requires expertise in new technologies, the private sector should be invited to build and operate new generation capacities in Kosovo. Private investment o f such scale would be the first in Kosovo and in the energy sector, and the requisite policy, legal and regulatory frameworks have yet to be established. Apart from creating an attractive investment climate, a transparent process for bidding and selection would be necessary to attract qualified strategic investors. Kosovo has significant potential to attract qualified, strategic foreign investors to develop i t s abundant reserves o f high-quality, low-cost lignite. However, such development should conform to high standards o f environmental and social sustainability in order to obtain and sustain community support. With respect to the social and environmental aspects related to investments in the lignite mining and power sectors, progress has been made, but certain issues remain to be addressed. Recent efforts to develop an effective institutional structure for environmental regulation have defined the most important actors, their roles and supporting legislation, but the structure i s s t i l l very weak. Environmental legislation and standards are partially in place, but need further development to deal with the challenges o f new initiatives. The environmental framework law i s inadequate to address proper development o f mining and power generation projects, and regulation o f existing polluting sources and new projects i s not effective. With respect to social issues, further development o f lignite reserves will require resettlement. There i s presently no existing adequate legal and institutional framework (policies, institutions, and legislation and regulation) to handle resettlement, either in the proposed lignite extraction area or more generally. The applicable laws on expropriation date to the Yugoslav era (1987) and have not been updated. In the recent past, UN executive decisions have provided the legal basis for the process o f resettlement in the proposed lignite extraction area. The institutional capacity o f the PISG i s weak and the recently established Ministry o f Energy and Mining (MEM) and the Ministry of Environment and Spatial Planning (MESP), already heavily occupied with current and emerging issues, do not have the resources and expertise to handle the enormous challenges involved in attracting large private investment. In addition, several powers affecting key policies and decisions are vested in UNMIK and only partially shared with the PISG; this raises important challenges o f coordination and consensus-building among policy makers. Government Strategy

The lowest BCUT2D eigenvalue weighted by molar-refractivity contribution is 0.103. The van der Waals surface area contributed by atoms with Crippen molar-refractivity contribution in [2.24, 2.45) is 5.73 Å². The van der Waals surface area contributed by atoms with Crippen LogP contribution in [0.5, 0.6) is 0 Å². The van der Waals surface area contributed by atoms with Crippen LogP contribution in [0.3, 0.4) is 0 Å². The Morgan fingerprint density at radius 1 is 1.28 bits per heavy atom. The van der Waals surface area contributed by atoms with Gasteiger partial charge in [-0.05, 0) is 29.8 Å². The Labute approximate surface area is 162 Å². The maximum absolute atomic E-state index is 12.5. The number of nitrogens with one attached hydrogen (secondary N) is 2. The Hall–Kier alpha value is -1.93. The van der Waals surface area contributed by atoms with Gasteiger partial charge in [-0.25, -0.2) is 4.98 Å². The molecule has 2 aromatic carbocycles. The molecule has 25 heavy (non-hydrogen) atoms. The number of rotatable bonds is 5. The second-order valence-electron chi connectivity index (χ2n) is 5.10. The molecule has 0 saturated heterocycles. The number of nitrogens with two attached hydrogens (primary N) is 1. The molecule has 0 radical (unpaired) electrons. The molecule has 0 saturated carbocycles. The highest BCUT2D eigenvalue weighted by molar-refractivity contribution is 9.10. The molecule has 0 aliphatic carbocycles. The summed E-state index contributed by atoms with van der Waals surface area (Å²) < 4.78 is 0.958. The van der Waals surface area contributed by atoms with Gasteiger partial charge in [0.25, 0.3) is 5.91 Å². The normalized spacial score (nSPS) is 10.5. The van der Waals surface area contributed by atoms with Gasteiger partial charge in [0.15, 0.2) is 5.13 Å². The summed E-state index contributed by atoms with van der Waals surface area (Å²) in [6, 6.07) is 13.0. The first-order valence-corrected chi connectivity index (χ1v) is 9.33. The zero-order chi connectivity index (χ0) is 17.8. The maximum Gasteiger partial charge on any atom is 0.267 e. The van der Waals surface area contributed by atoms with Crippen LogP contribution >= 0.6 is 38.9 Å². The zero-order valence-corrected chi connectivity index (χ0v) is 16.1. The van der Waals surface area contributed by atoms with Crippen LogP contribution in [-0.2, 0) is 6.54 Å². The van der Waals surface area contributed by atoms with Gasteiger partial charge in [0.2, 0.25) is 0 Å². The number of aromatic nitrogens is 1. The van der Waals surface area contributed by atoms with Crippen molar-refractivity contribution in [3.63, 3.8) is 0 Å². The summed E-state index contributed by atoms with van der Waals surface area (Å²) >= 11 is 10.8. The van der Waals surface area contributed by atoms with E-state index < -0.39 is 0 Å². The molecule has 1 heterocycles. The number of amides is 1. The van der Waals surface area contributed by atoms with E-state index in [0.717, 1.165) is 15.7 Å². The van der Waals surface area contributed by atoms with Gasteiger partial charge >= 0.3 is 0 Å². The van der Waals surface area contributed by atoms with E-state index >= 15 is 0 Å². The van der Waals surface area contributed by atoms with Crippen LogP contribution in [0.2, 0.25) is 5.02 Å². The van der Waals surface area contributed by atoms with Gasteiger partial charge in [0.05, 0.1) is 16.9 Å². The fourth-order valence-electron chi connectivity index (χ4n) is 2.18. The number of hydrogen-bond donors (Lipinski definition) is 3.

UNMIK and PISG have collaborated in developing a comprehensive strategy* for the energy sector, which is intended to address the short- to medium-tern issues and challenges, and put the sector on a path o f long term growth and development in line with EU Directives and standards. UNMIK and PISG have also declared their policies in a Letter o f Energy Sector Development Policy (see Annex 1). The governmentâ&#x20AC;&#x2122;s basic objective is to make the energy sector selffinancing, and to bring in the private sector as soon as possible. Recognizing that considerable lead time i s required before investors can be selected, whereas there i s urgent need for sustaining coal and electricity supply, the strategy allows for K C B and donor-funded support during 200607. Key elements o f the strategy are summarized below.

* Energy Strategy and Policy o f Kosovo (Wlute Paper) 2005-2015, July 2005 4


9 Strengthen KEK’s finances: To improve billing and collections and reduce theft o f electricity, an UNMIK-PISG Joint Task Force began in November 2005 a major initiative (Action Plan), which includes, inter alia, both media campaign to educate consumers and punitive actions through the courts. The Action Plan stipulates quarterly targets for KEK’s billing, collections and loss reduction, and commits support from the courts and police to stem theft and to increase collections to 78% o f billing by end-2006. The Task Force would continue i t s efforts until KEK’s revenue collection performance reaches standard utility norms (>95%), expected to be over the next 3-4 years. USAlD i s providing technical assistance to improve KEK’s billing and collections.

9 Budgetary support priorities: The K C B funding for 2006-07 has been allocated to priority areas in mining, environmental upgrading, generation capacity overhaul and imports o f power. The K C B and donors (EAR and KfW) have mobilized Euro 25 million